Ben Palmer's reads
CDC says more people are smoking in movies than before. The number of movie scenes featuring tobacco use increased by 72 percent from 2010 to 2016, reversing several years of steady decline, according to a new report from CDC and the University of California, San Francisco (UCSF). The researchers found a 43 percent increase in such scenes in PG-13 movies aimed at teenagers and a nearly 100 percent increase for R-rated films. However, scenes featuring tobacco use remained low inG- and PG-rated movies . The researchers said they were concerned about the uptick in teenage-focused movies "because of the established causal relationship between youth exposure to smoking in movies and smoking initiation."
The 'depression nap' hits Twitter. Ebon, an 18-year-old from North Carolina, went viral after tweeting about his habit of waking up, feeling overwhelmed, and heading back to sleep for a "depression nap." More than 100 retweets and several thousand new memes popped up about people's similar coping mechanisms. Abbie Zimmerman, a licensed clinical social worker, said sleep can be an attractive coping mechanism for people, but Zimmerman cautioned that experiencing depressive symptoms doesn't necessarily mean you have depression—and conflating the two can minimize the seriousness of the illness.
Rachel Schulze's reads
'Money see, monkey sue'? A case involving a selfie-snapping monkey was back in court this week, with the 9th U.S. Circuit Court of Appeals hearing arguments on whether a crested macaque in Indonesia can hold a copyright for selfies it takes. Naruto's selfies have been published in a book titled "Wildlife Personalities." People for the Ethical Treatment of Animals sued the book's publisher and a British nature photographer whose company obtained the British copyright for the photos, saying the proceeds of the photos of Naruto taken in a wildlife reserve should benefit him. The photographer's attorney, Andrew Dhuey, begged to differ, saying, "monkey see, monkey sue" is not good law. The court has not yet issued a ruling.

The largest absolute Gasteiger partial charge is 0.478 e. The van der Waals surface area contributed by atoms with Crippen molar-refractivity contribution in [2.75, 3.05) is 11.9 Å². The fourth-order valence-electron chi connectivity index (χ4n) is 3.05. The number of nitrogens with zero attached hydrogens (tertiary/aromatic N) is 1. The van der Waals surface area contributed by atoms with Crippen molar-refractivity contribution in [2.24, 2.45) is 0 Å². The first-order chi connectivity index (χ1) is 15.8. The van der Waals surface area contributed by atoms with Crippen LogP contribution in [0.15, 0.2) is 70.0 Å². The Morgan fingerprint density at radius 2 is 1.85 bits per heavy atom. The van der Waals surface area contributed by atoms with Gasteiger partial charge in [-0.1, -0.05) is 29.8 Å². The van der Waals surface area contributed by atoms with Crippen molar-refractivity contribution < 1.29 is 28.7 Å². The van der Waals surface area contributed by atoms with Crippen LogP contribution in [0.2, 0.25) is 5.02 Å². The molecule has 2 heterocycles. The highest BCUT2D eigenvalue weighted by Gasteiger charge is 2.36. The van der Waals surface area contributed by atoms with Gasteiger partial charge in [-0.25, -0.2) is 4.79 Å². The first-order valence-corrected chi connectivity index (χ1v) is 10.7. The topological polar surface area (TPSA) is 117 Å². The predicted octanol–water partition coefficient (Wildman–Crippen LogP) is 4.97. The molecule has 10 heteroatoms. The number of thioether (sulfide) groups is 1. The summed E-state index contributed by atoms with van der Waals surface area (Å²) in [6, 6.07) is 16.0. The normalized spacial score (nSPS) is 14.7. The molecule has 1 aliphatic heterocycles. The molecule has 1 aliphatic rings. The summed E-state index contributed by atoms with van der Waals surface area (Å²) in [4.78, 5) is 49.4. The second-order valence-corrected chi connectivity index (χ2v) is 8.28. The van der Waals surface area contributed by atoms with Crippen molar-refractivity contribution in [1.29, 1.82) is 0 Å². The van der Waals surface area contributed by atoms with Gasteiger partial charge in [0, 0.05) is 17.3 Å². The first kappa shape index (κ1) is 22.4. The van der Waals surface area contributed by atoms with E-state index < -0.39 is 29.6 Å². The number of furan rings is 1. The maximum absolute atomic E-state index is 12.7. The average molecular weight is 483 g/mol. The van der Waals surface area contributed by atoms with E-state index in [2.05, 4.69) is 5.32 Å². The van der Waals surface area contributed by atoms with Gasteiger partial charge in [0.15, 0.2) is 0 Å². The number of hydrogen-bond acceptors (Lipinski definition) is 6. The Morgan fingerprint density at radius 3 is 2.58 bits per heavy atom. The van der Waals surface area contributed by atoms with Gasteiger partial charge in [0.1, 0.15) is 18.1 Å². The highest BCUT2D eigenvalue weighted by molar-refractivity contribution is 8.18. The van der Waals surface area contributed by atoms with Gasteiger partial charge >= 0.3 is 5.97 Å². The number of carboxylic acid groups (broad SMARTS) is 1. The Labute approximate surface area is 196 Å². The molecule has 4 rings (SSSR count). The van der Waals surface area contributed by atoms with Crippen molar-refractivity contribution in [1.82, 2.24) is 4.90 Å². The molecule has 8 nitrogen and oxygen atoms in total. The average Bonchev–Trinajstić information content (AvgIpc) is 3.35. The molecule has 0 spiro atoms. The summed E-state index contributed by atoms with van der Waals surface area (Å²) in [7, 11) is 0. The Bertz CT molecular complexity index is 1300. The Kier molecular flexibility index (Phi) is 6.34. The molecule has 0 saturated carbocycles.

How presidents beat the heat—or tried to—before AC. To get through Washington, D.C.'s sweltering summers in the days before air conditioning, past presidents deployed some creative strategies, the Washington Post's Don Lipman reports. Take, for instance, William Howard Taft, who, according to WhiteHouseHistory.gov, in 1909 tried to install an "experimental" air conditioning system that used electronic fans to blow over "great bins of ice in the attic" and funnel cool air through the building's air ducts—the unsuccessful idea was quickly abandoned, according to WhiteHouseHistory.gov, and Taft opted instead for a "sleeping porch" on the White House roof. Taft's presidential peers didn't fare much better, the website reports: Calvin Coolidge's attempted to beat the heat by "making sure 'a gadget filled with chemicals supposed to purify, or at least deodorize, the air' was on his desk at all times" fell short, while Woodrow Wilson left the building entirely, opting to work out of a tent at the edge of the Rose Garden.